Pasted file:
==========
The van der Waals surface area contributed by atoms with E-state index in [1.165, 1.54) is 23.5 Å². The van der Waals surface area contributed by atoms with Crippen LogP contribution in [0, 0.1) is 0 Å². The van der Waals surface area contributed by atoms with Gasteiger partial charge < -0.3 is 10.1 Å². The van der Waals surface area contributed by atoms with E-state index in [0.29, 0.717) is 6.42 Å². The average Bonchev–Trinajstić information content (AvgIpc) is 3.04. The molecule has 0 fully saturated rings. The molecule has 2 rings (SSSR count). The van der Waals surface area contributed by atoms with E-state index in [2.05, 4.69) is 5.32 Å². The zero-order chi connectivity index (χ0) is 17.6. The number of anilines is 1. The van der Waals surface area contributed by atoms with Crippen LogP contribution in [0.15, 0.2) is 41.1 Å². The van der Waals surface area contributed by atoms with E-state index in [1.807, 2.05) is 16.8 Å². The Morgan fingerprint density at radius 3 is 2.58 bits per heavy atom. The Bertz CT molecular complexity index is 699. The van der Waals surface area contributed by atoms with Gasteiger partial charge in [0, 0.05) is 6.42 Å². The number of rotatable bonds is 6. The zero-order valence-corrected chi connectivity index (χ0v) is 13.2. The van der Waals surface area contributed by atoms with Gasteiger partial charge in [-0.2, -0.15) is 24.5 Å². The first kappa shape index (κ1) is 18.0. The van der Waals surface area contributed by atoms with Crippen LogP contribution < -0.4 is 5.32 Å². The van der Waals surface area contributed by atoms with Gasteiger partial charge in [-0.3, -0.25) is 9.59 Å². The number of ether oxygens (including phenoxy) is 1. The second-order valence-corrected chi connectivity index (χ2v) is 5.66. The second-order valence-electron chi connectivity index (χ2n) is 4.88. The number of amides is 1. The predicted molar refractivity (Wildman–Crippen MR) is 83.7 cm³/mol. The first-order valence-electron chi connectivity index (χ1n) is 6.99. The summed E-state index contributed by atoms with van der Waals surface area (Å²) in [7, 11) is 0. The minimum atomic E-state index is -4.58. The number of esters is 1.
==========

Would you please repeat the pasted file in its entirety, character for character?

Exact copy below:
The van der Waals surface area contributed by atoms with E-state index in [1.165, 1.54) is 23.5 Å². The van der Waals surface area contributed by atoms with Crippen LogP contribution in [0, 0.1) is 0 Å². The van der Waals surface area contributed by atoms with Gasteiger partial charge < -0.3 is 10.1 Å². The van der Waals surface area contributed by atoms with E-state index in [0.29, 0.717) is 6.42 Å². The average Bonchev–Trinajstić information content (AvgIpc) is 3.04. The molecule has 0 fully saturated rings. The molecule has 2 rings (SSSR count). The van der Waals surface area contributed by atoms with E-state index in [2.05, 4.69) is 5.32 Å². The zero-order chi connectivity index (χ0) is 17.6. The number of anilines is 1. The van der Waals surface area contributed by atoms with Crippen LogP contribution in [0.15, 0.2) is 41.1 Å². The van der Waals surface area contributed by atoms with E-state index in [1.807, 2.05) is 16.8 Å². The Morgan fingerprint density at radius 3 is 2.58 bits per heavy atom. The Bertz CT molecular complexity index is 699. The van der Waals surface area contributed by atoms with Gasteiger partial charge in [0, 0.05) is 6.42 Å². The number of rotatable bonds is 6. The zero-order valence-corrected chi connectivity index (χ0v) is 13.2. The van der Waals surface area contributed by atoms with Gasteiger partial charge in [-0.2, -0.15) is 24.5 Å². The first kappa shape index (κ1) is 18.0. The van der Waals surface area contributed by atoms with Crippen LogP contribution < -0.4 is 5.32 Å². The van der Waals surface area contributed by atoms with Gasteiger partial charge in [-0.3, -0.25) is 9.59 Å². The number of ether oxygens (including phenoxy) is 1. The second-order valence-corrected chi connectivity index (χ2v) is 5.66. The second-order valence-electron chi connectivity index (χ2n) is 4.88. The number of amides is 1. The predicted molar refractivity (Wildman–Crippen MR) is 83.7 cm³/mol. The first-order valence-electron chi connectivity index (χ1n) is 6.99. The summed E-state index contributed by atoms with van der Waals surface area (Å²) in [7, 11) is 0. The minimum atomic E-state index is -4.58. The number of esters is 1.